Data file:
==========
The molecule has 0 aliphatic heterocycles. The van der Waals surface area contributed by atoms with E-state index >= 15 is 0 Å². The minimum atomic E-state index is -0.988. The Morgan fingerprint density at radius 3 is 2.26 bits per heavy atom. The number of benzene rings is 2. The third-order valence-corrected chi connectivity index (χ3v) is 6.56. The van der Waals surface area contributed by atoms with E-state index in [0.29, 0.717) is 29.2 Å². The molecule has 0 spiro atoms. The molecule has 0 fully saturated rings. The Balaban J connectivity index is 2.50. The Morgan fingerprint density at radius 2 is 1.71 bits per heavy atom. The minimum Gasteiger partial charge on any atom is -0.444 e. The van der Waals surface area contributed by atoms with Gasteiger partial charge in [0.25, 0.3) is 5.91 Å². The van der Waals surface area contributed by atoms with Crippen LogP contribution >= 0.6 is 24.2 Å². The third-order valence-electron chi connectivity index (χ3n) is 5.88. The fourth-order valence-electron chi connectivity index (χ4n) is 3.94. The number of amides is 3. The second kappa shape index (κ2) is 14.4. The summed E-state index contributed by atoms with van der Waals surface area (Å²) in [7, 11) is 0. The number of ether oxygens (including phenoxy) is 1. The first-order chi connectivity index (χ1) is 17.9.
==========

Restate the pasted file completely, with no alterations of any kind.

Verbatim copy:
The molecule has 0 aliphatic heterocycles. The van der Waals surface area contributed by atoms with E-state index >= 15 is 0 Å². The minimum atomic E-state index is -0.988. The Morgan fingerprint density at radius 3 is 2.26 bits per heavy atom. The number of benzene rings is 2. The third-order valence-corrected chi connectivity index (χ3v) is 6.56. The van der Waals surface area contributed by atoms with E-state index in [0.29, 0.717) is 29.2 Å². The molecule has 0 spiro atoms. The molecule has 0 fully saturated rings. The Balaban J connectivity index is 2.50. The Morgan fingerprint density at radius 2 is 1.71 bits per heavy atom. The minimum Gasteiger partial charge on any atom is -0.444 e. The van der Waals surface area contributed by atoms with Gasteiger partial charge in [0.25, 0.3) is 5.91 Å². The van der Waals surface area contributed by atoms with Crippen LogP contribution >= 0.6 is 24.2 Å². The third-order valence-electron chi connectivity index (χ3n) is 5.88. The fourth-order valence-electron chi connectivity index (χ4n) is 3.94. The number of amides is 3. The second kappa shape index (κ2) is 14.4. The summed E-state index contributed by atoms with van der Waals surface area (Å²) in [7, 11) is 0. The number of ether oxygens (including phenoxy) is 1. The first-order chi connectivity index (χ1) is 17.9.